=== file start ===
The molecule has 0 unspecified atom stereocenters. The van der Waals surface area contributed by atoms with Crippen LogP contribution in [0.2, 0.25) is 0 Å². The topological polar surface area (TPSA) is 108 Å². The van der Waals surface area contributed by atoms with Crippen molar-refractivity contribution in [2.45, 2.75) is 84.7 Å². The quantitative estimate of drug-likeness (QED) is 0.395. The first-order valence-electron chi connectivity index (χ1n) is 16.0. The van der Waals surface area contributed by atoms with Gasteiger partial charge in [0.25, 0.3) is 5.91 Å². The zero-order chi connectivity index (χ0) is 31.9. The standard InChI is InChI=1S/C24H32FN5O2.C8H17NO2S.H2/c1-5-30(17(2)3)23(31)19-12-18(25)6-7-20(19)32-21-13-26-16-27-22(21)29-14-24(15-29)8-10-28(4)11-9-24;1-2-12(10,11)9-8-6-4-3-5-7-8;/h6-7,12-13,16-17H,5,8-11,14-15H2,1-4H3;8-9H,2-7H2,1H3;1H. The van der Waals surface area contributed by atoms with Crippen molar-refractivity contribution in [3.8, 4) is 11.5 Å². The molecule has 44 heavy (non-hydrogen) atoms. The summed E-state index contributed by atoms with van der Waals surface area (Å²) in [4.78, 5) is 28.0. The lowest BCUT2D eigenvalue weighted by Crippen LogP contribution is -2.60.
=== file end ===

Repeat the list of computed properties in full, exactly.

The molecule has 0 unspecified atom stereocenters. The van der Waals surface area contributed by atoms with Crippen LogP contribution in [0.2, 0.25) is 0 Å². The topological polar surface area (TPSA) is 108 Å². The van der Waals surface area contributed by atoms with Crippen molar-refractivity contribution in [2.45, 2.75) is 84.7 Å². The quantitative estimate of drug-likeness (QED) is 0.395. The first-order valence-electron chi connectivity index (χ1n) is 16.0. The van der Waals surface area contributed by atoms with Gasteiger partial charge in [0.25, 0.3) is 5.91 Å². The zero-order chi connectivity index (χ0) is 31.9. The standard InChI is InChI=1S/C24H32FN5O2.C8H17NO2S.H2/c1-5-30(17(2)3)23(31)19-12-18(25)6-7-20(19)32-21-13-26-16-27-22(21)29-14-24(15-29)8-10-28(4)11-9-24;1-2-12(10,11)9-8-6-4-3-5-7-8;/h6-7,12-13,16-17H,5,8-11,14-15H2,1-4H3;8-9H,2-7H2,1H3;1H. The van der Waals surface area contributed by atoms with Crippen molar-refractivity contribution in [3.8, 4) is 11.5 Å². The molecule has 44 heavy (non-hydrogen) atoms. The summed E-state index contributed by atoms with van der Waals surface area (Å²) in [4.78, 5) is 28.0. The lowest BCUT2D eigenvalue weighted by Crippen LogP contribution is -2.60.